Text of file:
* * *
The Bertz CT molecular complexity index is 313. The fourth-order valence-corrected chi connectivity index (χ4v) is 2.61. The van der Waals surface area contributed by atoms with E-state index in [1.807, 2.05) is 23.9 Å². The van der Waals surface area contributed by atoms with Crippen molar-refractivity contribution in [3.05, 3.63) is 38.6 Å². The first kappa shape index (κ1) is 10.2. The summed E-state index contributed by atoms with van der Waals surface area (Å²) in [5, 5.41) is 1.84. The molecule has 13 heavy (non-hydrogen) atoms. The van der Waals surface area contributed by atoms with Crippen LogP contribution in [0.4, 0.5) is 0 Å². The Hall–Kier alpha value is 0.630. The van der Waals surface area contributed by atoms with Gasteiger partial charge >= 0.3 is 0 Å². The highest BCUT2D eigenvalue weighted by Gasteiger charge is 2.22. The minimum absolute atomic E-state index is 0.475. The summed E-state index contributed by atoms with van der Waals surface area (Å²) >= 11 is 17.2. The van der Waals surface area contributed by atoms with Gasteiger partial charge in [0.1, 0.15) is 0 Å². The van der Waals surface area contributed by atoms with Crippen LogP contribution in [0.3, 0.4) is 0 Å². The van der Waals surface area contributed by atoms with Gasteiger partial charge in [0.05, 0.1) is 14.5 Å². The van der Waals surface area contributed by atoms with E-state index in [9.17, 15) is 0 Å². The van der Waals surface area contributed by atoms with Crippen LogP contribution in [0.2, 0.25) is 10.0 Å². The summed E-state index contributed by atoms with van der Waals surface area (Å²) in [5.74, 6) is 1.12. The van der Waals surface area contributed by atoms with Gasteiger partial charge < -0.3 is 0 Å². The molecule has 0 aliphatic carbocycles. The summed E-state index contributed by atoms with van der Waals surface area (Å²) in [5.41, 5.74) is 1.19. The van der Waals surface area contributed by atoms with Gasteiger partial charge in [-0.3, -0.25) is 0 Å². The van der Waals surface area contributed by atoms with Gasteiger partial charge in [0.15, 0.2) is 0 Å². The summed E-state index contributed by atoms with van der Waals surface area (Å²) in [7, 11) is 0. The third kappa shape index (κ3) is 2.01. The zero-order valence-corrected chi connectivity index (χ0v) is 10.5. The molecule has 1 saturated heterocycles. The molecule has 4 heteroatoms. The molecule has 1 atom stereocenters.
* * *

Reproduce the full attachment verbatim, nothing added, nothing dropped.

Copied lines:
The Bertz CT molecular complexity index is 313. The fourth-order valence-corrected chi connectivity index (χ4v) is 2.61. The van der Waals surface area contributed by atoms with E-state index in [1.807, 2.05) is 23.9 Å². The van der Waals surface area contributed by atoms with Crippen molar-refractivity contribution in [3.05, 3.63) is 38.6 Å². The first kappa shape index (κ1) is 10.2. The summed E-state index contributed by atoms with van der Waals surface area (Å²) in [5, 5.41) is 1.84. The molecule has 13 heavy (non-hydrogen) atoms. The van der Waals surface area contributed by atoms with Crippen LogP contribution in [0.4, 0.5) is 0 Å². The Hall–Kier alpha value is 0.630. The van der Waals surface area contributed by atoms with Gasteiger partial charge >= 0.3 is 0 Å². The highest BCUT2D eigenvalue weighted by Gasteiger charge is 2.22. The minimum absolute atomic E-state index is 0.475. The summed E-state index contributed by atoms with van der Waals surface area (Å²) >= 11 is 17.2. The van der Waals surface area contributed by atoms with Gasteiger partial charge in [0.1, 0.15) is 0 Å². The van der Waals surface area contributed by atoms with Crippen LogP contribution in [0.3, 0.4) is 0 Å². The van der Waals surface area contributed by atoms with Gasteiger partial charge in [0.05, 0.1) is 14.5 Å². The van der Waals surface area contributed by atoms with E-state index in [9.17, 15) is 0 Å². The van der Waals surface area contributed by atoms with Crippen LogP contribution in [0.2, 0.25) is 10.0 Å². The summed E-state index contributed by atoms with van der Waals surface area (Å²) in [5.74, 6) is 1.12. The van der Waals surface area contributed by atoms with Gasteiger partial charge < -0.3 is 0 Å². The molecule has 0 aliphatic carbocycles. The summed E-state index contributed by atoms with van der Waals surface area (Å²) in [5.41, 5.74) is 1.19. The van der Waals surface area contributed by atoms with Gasteiger partial charge in [-0.3, -0.25) is 0 Å². The van der Waals surface area contributed by atoms with Gasteiger partial charge in [0.15, 0.2) is 0 Å². The summed E-state index contributed by atoms with van der Waals surface area (Å²) in [7, 11) is 0. The third kappa shape index (κ3) is 2.01. The zero-order valence-corrected chi connectivity index (χ0v) is 10.5. The molecule has 1 saturated heterocycles. The molecule has 4 heteroatoms. The molecule has 1 atom stereocenters.